Imagine the task: take down a 30-foot by 60-foot greenhouse frame, load it all on a truck, transport it over 400 kilometers (250 miles) by highway, ferry, and gravel road to a remote location on the West Coast of Vancouver Island—and then rebuild it.
Nearly completed greenhouse
- Mike Brouwer
This was the job recently taken on by a group of about 20 dedicated volunteers from New Life Christian Reformed Church in Abbotsford, British Columbia.
The crew spent several Saturdays deconstructing the donated greenhouse. Once it was loaded on a trailer, 11 members of the congregation accompanied it to Vancouver Island to help set it up again.
Its destination was Esperanza in Tahsis, a mission that provides housing, counseling, and crisis intervention to locals, many of them First Nations people.
New Life has been partnering with Esperanza since 2004, sending work teams there every summer, explained church member Bob Burkinshaw, who came up with the initial idea. The church also raised the funds needed to pay for the moving costs and the new poly sheeting that covers the greenhouse frame.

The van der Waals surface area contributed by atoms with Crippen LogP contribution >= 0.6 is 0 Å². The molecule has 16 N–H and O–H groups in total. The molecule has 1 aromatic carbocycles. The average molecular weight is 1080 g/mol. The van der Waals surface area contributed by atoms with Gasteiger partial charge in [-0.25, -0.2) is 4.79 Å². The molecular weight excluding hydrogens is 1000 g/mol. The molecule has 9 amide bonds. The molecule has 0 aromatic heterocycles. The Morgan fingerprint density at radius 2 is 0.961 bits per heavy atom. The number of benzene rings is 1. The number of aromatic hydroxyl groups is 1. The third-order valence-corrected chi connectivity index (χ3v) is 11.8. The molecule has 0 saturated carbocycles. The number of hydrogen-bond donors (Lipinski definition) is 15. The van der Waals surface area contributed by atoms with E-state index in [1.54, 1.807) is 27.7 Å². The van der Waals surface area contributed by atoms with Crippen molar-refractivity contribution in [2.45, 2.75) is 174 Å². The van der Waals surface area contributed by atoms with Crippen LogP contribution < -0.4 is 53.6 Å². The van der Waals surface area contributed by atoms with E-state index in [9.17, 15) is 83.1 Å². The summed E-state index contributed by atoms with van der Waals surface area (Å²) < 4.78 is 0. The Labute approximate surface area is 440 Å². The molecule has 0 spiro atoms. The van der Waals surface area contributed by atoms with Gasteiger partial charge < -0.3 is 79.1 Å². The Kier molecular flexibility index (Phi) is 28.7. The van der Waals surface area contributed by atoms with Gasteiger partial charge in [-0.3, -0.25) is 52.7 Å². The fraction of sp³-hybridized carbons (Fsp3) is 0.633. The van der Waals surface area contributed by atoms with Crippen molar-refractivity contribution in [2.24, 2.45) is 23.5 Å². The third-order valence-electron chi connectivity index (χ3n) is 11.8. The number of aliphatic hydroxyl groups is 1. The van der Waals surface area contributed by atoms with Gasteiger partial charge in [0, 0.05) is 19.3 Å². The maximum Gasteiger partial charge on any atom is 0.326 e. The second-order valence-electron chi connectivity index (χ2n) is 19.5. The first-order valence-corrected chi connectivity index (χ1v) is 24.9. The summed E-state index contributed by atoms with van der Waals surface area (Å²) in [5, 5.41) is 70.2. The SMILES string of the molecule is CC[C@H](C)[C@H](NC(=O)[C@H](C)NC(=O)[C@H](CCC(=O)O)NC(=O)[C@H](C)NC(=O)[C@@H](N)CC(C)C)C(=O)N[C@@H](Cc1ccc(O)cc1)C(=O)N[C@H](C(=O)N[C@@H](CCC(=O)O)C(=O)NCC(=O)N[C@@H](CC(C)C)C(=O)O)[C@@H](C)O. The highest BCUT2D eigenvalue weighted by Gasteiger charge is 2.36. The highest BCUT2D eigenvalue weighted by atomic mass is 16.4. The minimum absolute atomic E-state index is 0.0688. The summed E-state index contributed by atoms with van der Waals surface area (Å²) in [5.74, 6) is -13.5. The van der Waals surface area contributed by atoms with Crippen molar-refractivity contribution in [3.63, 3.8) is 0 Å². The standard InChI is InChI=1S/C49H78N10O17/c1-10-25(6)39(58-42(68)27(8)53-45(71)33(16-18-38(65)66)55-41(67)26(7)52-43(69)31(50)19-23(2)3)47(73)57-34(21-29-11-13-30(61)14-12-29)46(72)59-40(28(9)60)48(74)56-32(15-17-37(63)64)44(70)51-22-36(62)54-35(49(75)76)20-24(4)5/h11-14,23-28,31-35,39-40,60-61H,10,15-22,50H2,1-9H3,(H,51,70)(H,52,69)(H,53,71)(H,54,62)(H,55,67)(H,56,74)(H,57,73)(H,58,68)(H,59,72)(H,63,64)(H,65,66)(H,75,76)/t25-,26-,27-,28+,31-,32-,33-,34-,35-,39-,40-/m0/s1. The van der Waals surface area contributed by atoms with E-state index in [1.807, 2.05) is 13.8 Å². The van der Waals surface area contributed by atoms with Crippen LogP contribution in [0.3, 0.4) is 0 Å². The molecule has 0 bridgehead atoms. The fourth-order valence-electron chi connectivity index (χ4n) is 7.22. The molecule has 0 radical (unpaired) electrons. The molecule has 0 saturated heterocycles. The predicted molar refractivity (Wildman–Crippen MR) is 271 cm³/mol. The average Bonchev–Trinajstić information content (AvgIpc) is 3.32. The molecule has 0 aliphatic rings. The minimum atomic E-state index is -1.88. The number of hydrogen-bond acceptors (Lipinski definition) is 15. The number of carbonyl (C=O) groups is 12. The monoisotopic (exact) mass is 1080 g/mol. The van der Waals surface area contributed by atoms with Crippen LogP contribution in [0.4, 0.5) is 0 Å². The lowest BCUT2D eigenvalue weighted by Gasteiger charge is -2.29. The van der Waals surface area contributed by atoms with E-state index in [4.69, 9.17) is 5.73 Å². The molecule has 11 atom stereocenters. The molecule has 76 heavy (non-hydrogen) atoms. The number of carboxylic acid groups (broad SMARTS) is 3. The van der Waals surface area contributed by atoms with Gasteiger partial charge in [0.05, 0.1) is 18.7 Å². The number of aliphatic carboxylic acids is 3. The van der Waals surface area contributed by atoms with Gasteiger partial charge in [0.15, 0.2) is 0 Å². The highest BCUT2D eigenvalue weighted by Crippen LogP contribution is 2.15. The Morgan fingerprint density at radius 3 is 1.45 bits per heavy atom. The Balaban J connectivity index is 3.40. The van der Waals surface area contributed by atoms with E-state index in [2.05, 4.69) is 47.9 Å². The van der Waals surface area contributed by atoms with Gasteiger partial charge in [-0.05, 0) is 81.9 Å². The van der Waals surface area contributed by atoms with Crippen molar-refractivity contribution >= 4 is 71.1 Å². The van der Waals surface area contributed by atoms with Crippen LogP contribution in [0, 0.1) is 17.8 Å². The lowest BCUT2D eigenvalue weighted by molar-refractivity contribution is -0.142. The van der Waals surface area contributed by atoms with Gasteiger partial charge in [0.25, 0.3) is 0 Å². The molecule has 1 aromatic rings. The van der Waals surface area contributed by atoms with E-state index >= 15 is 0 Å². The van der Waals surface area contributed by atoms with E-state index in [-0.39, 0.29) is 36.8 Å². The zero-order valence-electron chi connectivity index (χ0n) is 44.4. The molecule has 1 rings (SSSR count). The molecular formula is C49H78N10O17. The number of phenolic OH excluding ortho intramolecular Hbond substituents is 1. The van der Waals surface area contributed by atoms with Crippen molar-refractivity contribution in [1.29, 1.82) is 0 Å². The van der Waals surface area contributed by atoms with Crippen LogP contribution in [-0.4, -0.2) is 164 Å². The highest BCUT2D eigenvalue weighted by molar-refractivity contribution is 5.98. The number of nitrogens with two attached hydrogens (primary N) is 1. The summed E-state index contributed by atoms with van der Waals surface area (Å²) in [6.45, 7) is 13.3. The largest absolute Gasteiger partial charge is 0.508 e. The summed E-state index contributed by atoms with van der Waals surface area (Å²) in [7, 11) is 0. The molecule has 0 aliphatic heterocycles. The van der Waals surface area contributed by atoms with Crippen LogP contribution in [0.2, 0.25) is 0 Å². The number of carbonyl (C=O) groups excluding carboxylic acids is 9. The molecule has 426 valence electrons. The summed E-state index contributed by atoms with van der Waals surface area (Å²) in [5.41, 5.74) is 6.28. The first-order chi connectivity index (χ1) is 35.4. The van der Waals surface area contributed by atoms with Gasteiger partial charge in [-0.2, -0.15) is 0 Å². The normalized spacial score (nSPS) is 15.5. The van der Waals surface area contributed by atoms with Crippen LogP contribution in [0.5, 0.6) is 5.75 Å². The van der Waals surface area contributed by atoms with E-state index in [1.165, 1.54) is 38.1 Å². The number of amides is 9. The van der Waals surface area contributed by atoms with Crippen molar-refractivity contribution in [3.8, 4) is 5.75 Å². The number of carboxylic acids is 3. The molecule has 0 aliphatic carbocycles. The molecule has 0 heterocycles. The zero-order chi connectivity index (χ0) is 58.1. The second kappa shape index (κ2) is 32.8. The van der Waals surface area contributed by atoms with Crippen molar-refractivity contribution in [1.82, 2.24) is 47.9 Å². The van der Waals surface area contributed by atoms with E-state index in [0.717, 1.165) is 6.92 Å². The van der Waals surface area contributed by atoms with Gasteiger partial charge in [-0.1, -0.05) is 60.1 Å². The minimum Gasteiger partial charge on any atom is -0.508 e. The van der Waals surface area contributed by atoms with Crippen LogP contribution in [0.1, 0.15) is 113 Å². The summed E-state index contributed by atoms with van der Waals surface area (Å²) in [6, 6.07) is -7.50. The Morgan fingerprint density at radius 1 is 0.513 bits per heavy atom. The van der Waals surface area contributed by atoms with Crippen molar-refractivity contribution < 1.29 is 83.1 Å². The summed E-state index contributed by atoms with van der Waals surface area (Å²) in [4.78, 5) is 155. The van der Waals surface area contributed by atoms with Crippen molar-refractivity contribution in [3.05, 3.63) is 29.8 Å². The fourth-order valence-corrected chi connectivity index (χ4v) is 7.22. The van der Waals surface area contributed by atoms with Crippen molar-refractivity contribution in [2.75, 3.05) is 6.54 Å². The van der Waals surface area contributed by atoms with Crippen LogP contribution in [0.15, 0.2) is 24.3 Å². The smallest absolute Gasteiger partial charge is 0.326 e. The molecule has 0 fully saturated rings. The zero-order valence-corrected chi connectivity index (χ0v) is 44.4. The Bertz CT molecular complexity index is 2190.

Mike Brouwer spearheaded the construction. “It was great to see the excitement of the people at Esperanza that would benefit from this project,” he said.
Growing vegetables locally provides healthier options for both mission staff and guests. Ordinarily, getting from the mission to the supermarket involves a five-hour round trip by boat, logging road, and winding highway. With area rainfall averaging 4,000 millimeters (157 inches) each year, a well-functioning greenhouse is a necessity.
“Hopefully I will make it back there sometime to see the new gardens in the greenhouse and maybe share a nice meal,” said Brouwer, who added that the crew made sure to save some time for fishing after all the hard work was done.